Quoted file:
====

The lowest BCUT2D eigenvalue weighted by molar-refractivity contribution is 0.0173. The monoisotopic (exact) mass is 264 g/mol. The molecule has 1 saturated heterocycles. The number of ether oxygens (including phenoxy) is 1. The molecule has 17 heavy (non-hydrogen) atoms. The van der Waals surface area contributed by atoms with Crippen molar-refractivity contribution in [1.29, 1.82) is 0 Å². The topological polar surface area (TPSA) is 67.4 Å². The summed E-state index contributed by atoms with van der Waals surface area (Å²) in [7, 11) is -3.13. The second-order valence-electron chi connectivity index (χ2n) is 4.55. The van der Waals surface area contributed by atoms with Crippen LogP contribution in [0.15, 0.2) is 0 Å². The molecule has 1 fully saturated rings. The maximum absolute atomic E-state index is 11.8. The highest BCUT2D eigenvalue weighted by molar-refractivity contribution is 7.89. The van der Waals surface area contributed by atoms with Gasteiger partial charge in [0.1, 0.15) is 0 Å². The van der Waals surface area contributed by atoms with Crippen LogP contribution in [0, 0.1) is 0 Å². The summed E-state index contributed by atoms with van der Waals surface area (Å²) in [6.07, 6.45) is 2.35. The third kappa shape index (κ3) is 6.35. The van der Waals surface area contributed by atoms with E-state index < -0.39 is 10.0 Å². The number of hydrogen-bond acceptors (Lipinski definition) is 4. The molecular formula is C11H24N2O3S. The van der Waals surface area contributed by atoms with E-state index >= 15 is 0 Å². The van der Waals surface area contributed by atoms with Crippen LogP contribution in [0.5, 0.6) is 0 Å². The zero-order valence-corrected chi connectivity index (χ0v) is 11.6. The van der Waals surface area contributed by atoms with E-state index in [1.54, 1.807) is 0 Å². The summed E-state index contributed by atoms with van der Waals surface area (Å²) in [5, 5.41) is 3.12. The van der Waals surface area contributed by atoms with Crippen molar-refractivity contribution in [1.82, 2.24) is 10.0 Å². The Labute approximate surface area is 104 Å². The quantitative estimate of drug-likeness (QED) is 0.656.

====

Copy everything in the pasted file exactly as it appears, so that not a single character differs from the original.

The lowest BCUT2D eigenvalue weighted by molar-refractivity contribution is 0.0173. The monoisotopic (exact) mass is 264 g/mol. The molecule has 1 saturated heterocycles. The number of ether oxygens (including phenoxy) is 1. The molecule has 17 heavy (non-hydrogen) atoms. The van der Waals surface area contributed by atoms with Crippen molar-refractivity contribution in [1.29, 1.82) is 0 Å². The topological polar surface area (TPSA) is 67.4 Å². The summed E-state index contributed by atoms with van der Waals surface area (Å²) in [7, 11) is -3.13. The second-order valence-electron chi connectivity index (χ2n) is 4.55. The van der Waals surface area contributed by atoms with Crippen LogP contribution in [0.15, 0.2) is 0 Å². The molecule has 1 fully saturated rings. The maximum absolute atomic E-state index is 11.8. The highest BCUT2D eigenvalue weighted by molar-refractivity contribution is 7.89. The van der Waals surface area contributed by atoms with Gasteiger partial charge in [0.1, 0.15) is 0 Å². The van der Waals surface area contributed by atoms with Crippen LogP contribution in [0, 0.1) is 0 Å². The summed E-state index contributed by atoms with van der Waals surface area (Å²) in [6.07, 6.45) is 2.35. The third kappa shape index (κ3) is 6.35. The van der Waals surface area contributed by atoms with E-state index < -0.39 is 10.0 Å². The number of hydrogen-bond acceptors (Lipinski definition) is 4. The molecular formula is C11H24N2O3S. The van der Waals surface area contributed by atoms with E-state index >= 15 is 0 Å². The van der Waals surface area contributed by atoms with Crippen LogP contribution in [0.5, 0.6) is 0 Å². The zero-order valence-corrected chi connectivity index (χ0v) is 11.6. The van der Waals surface area contributed by atoms with E-state index in [1.54, 1.807) is 0 Å². The summed E-state index contributed by atoms with van der Waals surface area (Å²) in [5, 5.41) is 3.12. The van der Waals surface area contributed by atoms with Crippen molar-refractivity contribution in [1.82, 2.24) is 10.0 Å². The Labute approximate surface area is 104 Å². The quantitative estimate of drug-likeness (QED) is 0.656.